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Using Social Media for Service and Support Sarah Hedayati

30 to 40 mil­lion social media inter­ac­tions take place in one day accord­ing to Catri­ona Wal­lace from Fifth Quad­rant. Com­pa­nies are get­ting on board to offer ser­vice and sup­port through var­i­ous social media channels.

Accord­ing to a Zen­desk info­graphic by Tiffany Maleshef­ski, “A major­ity of con­sumers are already using social media chan­nels for cus­tomer sup­port, and many would be open to using social media for sup­port in the future.” The info­graphic shows that 62% of con­sumers have used social media for cus­tomer ser­vice issues and 76% of con­sumers say they would be more likely to use social media for cus­tomer ser­vice if they bet­ter under­stood the tools avail­able to them.

Who’s Using Social Media for Ser­vice & Support?

Many com­pa­nies have taken the idea of social sup­port to heart and have equipped their employ­ees with the tools they need to offer assis­tance to cus­tomers through social media chan­nels. Accord­ing to a study Telus Inter­na­tional con­ducted about the social media sup­port activ­ity of seven for­tune 500 com­pa­nies, the most com­mon social chan­nel used was Twitter.

Take a look at a few exam­ples of com­pa­nies incor­po­rat­ing social media into their cus­tomer support:

@hpsupportforum

HP devel­oped a Twit­ter han­dle for cus­tomers to dis­cuss their sup­port needs. It acts as an online com­mu­nity where cus­tomers can ask ques­tions, ask for sup­port, or answer fel­low cus­tomer ques­tions if they have encoun­tered the issue themselves.

@twelpforce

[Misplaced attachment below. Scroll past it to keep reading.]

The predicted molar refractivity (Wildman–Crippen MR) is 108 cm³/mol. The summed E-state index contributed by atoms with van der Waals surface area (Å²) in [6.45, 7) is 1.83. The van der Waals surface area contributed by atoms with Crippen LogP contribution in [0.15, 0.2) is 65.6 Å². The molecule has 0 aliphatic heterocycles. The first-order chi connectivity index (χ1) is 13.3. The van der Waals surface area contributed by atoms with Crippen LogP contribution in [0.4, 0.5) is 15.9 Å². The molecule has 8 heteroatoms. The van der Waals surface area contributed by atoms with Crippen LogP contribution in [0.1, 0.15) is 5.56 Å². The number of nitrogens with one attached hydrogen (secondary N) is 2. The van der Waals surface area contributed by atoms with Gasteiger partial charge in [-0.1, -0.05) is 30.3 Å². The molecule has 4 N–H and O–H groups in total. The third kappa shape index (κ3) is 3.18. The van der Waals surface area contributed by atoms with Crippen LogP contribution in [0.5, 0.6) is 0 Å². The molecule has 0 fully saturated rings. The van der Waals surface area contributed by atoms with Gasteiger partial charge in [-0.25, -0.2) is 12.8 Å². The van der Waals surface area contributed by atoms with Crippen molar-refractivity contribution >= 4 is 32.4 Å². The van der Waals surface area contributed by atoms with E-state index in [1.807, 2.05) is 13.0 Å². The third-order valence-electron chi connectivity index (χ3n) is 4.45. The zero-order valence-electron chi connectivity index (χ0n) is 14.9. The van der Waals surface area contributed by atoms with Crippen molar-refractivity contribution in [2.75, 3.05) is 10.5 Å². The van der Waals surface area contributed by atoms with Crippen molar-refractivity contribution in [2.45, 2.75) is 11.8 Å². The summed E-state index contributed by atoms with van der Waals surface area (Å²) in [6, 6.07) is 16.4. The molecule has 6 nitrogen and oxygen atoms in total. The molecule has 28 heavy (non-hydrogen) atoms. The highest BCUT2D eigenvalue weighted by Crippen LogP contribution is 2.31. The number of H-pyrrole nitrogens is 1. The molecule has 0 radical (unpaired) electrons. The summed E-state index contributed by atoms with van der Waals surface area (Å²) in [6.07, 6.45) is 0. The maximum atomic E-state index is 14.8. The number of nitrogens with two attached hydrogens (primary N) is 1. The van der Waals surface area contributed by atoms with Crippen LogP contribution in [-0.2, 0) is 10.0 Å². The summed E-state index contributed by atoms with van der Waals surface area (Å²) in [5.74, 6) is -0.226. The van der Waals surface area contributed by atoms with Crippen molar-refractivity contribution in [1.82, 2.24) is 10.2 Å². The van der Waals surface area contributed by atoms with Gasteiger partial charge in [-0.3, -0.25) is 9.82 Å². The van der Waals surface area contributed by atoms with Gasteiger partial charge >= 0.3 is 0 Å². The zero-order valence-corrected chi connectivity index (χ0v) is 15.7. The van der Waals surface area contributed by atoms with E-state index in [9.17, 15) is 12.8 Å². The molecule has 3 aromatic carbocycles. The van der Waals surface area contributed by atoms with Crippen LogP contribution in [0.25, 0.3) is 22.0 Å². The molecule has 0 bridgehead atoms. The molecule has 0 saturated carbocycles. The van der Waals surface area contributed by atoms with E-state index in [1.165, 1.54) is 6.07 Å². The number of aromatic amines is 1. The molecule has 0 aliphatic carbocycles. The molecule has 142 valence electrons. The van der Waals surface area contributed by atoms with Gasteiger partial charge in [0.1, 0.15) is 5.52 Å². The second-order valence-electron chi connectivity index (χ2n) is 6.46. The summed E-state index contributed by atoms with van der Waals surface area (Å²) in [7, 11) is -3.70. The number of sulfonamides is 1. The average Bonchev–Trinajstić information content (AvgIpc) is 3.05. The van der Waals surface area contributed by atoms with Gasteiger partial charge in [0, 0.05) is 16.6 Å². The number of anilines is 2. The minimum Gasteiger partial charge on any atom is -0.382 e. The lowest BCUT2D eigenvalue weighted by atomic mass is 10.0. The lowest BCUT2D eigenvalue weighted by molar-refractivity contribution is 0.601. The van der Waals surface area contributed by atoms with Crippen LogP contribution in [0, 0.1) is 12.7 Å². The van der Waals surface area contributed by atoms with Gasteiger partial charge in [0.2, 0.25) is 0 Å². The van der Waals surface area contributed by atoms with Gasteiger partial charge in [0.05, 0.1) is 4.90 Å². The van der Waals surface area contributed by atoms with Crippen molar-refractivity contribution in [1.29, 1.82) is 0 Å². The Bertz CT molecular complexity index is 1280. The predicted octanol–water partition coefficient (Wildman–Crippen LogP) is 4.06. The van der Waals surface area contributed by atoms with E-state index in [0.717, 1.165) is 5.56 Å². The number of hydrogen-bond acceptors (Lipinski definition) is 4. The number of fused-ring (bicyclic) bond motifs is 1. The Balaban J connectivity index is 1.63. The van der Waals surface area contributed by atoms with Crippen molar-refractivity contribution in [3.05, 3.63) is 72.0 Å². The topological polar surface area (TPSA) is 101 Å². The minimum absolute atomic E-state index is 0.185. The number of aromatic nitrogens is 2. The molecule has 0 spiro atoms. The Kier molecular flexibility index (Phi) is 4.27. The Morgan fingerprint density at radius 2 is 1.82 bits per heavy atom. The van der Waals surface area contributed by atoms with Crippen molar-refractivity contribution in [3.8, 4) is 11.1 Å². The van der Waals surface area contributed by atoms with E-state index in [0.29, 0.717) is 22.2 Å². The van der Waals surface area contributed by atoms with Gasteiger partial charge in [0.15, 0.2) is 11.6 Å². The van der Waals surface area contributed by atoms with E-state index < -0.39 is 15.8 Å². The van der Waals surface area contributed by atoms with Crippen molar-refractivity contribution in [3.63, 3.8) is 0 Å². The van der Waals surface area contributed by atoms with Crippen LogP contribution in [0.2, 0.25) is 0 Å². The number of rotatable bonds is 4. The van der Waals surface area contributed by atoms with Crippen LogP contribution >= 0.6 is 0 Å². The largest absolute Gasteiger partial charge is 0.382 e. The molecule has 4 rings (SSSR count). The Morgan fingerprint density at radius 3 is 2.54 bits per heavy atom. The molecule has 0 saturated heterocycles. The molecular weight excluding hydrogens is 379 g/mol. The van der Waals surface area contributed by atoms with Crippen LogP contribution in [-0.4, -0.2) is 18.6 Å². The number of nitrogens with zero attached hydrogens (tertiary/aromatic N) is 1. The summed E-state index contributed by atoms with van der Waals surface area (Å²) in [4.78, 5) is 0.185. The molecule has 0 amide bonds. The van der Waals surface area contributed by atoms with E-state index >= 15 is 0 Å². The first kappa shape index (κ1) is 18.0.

Best Buy cre­ated a Twit­ter han­dle to use as a ser­vice tool. All employ­ees have access and they have found employ­ees enjoy tweet­ing even when they’re not at work. The tweets respond to cus­tomers’ con­cerns and pre­pare cus­tomers for changes that may affect them.

Con­sumers are post­ing com­ments on var­i­ous social media and call [cen­ter] forums and, even more impor­tant, they expect to get a response when they do so. Com­pa­nies lack­ing a ready method to mon­i­tor and respond to all forums face a poten­tial back­lash, while those that can quickly iden­tify root causes of a bur­geon­ing prob­lem – on, for exam­ple, their Face­book pages or via Twit­ter – can then track the prob­lems through to res­o­lu­tion and cre­ate a com­pet­i­tive advan­tage. Tracey E. Schel­metic, TMC­net Contributor

Tech­nol­ogy ser­vices orga­ni­za­tions will need to be alert and respon­sive to cus­tomer needs with teams of well-trained tech­ni­cians ready to engage with customers.

So Who Should Respond?

Now that com­pa­nies have decided to engage in social media sup­port, who does the respon­si­bil­ity fall to?

Some com­pa­nies believe the call cen­ter should mon­i­tor and respond to cus­tomer inquiries through social media. Other com­pa­nies, like Dell for exam­ple, have started train­ing employ­ees in social media. Dell launched a Social Media Com­mand Cen­ter and trained over 5,000 employ­ees. Keep­ing up with customer’s expec­ta­tions is cru­cial. Rachel Miller says, “Tech­nol­ogy ser­vices orga­ni­za­tions will need to be alert and respon­sive to cus­tomer needs with teams of well-trained tech­ni­cians ready to engage with customers.”

How to Start Social Media Support

If you’re look­ing to start your own social media sup­port plan, keep the fol­low­ing tips in mind:

  • Develop a plan for respond­ing to cus­tomer inquiries through social media
  • Empower your employ­ees to offer assistance
  • Fol­low Up in a timely manner

Post #9 in the Top Ten Cus­tomer Ser­vice and Sup­port Trends for 2012 series.

We are advo­cates for pro­vid­ing cus­tomers the best expe­ri­ence pos­si­ble. Impact Learn­ing Sys­tems is the leader in cus­tomer ser­vice skills train­ing and con­sult­ing. Cus­tomer ser­vice is all about the pos­i­tive expe­ri­ence you provide.
Sarah Hedayati
View all posts by Sarah Heday­ati
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